The last of eight members of an organized fraud ring based in Detroit has been sentenced, concluding a multi-year prosecution that originated with a twenty-three-count indictment alleging conspiracy to commit wire fraud, conspiracy to commit money laundering, and aggravated identity theft, United States Attorney Dawn N. Ison announced today.
Ison was joined in the announcement by Josh P. Hauxhurst, Acting Special Agent in Charge, Federal Bureau of Investigation (FBI), Detroit Field Office, Rodney Hopkins, U.S. Postal Inspector in Charge, U.S. Postal Inspection Service, Detroit Division, Reginal A. DeMatteis, Special Agent in Charge, United States Secret Service, Charlotte Field Office, and Michael Patton, Chief of Police, West Bloomfield Police Department.
Today, Tayan Jackson, 35, of Los Angeles, CA, was sentenced to 2 years in federal prison by U.S. District Judge Terrence G. Berg. The defendant was also ordered to repay $404,386.70 in restitution. Collectively, the defendants in this case have been ordered to pay more than $2.3 million in restitution.
According to court records, the defendants obtained stolen credit card information on the dark web and from other sources, which they then used to produce counterfeit or “cloned” credit cards. The defendants then traveled to Walmart stores throughout the United States, often in small groups, where they used the cloned credit cards of the unwitting accountholders to purchase gift cards, typically in $500 increments. Members of the group often purchased tens of thousands of dollars in gift cards in a single day, hitting multiple Walmart stores in a given city before returning home to Michigan. Upon their return, the gift cards were then resold for cash and other items, to conceal and disguise the nature and source of the illicit proceeds. The scheme began in 2015, lasted for nearly three years, and resulted in millions in losses.
During the investigation, the government also discovered that the group was involved in yet another fraudulent scheme, which began in 2017 and targeted AT&T. The defendants used personal identifiable information that they obtained from the dark web and other sources to create cell phone accounts with AT&T, all without their victims’ knowledge or permission. Members of the group and others would then purchase Apple iPhones using the victims’ accounts. The iPhones were then resold for profit. Multiple defendants pleaded guilty to their involvement in the AT&T scheme and received sentences ranging from 4 to 8 years.
“This was an incredibly sophisticated group, who engaged in widespread fraud across multiple states over multiple years, stealing millions of dollars in the process,” stated United States Attorney Dawn N. Ison. “This prosecution is a prime example of our commitment to breaking up these organized crime rings, and holding their members accountable for the full scope of their criminal conduct.”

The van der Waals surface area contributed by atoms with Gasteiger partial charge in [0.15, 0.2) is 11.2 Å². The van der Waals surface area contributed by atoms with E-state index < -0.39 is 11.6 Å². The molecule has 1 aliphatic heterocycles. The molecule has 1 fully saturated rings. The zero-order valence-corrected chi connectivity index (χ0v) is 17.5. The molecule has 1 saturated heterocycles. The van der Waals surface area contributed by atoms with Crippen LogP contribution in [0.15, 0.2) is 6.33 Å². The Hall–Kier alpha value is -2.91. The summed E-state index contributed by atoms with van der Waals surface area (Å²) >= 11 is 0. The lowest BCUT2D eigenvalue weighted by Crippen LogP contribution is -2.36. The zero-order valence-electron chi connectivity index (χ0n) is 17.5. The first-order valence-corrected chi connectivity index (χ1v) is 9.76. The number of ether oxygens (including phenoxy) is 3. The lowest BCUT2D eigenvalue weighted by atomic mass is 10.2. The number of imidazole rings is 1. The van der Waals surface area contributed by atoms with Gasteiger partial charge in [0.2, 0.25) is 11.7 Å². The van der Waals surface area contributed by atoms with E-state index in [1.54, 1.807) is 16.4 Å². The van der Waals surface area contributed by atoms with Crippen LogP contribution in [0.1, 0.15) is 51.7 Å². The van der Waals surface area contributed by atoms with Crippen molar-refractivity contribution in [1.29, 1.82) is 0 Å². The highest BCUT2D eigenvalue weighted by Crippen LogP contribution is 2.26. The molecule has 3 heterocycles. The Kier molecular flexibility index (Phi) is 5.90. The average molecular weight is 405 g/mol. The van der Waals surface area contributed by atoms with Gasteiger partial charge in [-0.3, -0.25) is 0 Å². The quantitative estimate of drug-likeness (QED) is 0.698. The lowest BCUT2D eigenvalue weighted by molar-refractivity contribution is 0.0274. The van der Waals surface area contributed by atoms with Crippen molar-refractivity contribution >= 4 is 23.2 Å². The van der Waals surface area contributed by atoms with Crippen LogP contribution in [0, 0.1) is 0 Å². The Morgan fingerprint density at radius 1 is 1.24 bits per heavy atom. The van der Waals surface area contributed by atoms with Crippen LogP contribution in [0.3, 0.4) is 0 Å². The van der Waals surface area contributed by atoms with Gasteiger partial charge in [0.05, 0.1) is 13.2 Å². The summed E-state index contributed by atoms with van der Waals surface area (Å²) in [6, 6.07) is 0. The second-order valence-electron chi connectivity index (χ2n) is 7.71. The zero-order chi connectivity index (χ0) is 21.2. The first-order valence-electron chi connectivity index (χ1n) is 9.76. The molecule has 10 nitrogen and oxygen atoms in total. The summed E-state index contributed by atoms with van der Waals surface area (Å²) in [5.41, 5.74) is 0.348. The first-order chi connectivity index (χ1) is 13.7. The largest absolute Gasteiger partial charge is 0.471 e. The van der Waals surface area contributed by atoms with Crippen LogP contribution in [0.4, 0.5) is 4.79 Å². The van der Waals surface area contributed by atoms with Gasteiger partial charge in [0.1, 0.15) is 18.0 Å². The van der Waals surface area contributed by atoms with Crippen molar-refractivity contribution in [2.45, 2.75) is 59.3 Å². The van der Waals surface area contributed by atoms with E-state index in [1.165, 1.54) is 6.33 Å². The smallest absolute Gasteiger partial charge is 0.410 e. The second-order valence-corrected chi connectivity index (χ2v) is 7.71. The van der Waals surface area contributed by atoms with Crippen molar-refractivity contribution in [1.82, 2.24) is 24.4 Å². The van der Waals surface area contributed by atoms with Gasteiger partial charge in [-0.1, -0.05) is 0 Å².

Ison also applauded all of the work that went into the prosecution, remarking, “This was a team effort, and I want to thank not only our federal law enforcement partners, but the numerous state and local law enforcement agencies around the country who assisted in identifying the members of this group. I also want to commend the incredible work done by Walmart’s Global Investigations Team, AT&T’s Asset Protection Team, and American Express Global Security—all of which were integral to the investigation and successful prosecution of this group.”
“Identity theft and credit card fraud are not victimless crimes. They have a profound negative impact on the individual whose identity is stolen,” said Josh Hauxhurst, Acting Special Agent in Charge of the FBI’s Detroit Field Office. “The FBI will continue to work in close partnership with the members of the Detroit Metro Identity Theft Task Force to identify and disrupt individuals and criminal organizations engaged in these schemes.”
“For several years, these individuals thought they had gotten away with their scheme to exploit Personally Identifiable Information (PII), obtained via the dark web, and use it to steal from retailers and rob their victims of their financial information. Today’s conclusion of this case serves as a reminder to those who engage in a criminal enterprise that law enforcement will spare no resource to find you and bring you to justice for your criminal activity,” said Inspector in Charge Rodney M. Hopkins, U.S. Postal Inspection Service, Detroit Division.
“Today’s announcement illustrates the Secret Service’s commitment to combating identity theft,” said Reginald A. DeMatteis II, Special Agent in Charge, Secret Service Charlotte Field Office. “This case was a collaborative effort between the law enforcement community and the private sector to bring those who choose to victimize the American public to justice.”
The case was investigated by the FBI Detroit Metro Identity Theft Task Force, which includes representatives of the FBI, Auburn Hills Police Department, Birmingham Police Department, and Bloomfield Township Police Department along with assistance from the US Postal Inspection Service, West Bloomfield Township Police Department and Ellisville, MO Police Department. The case was prosecuted by Assistant U.S. Attorneys Ryan A. Particka and Mark Chasteen.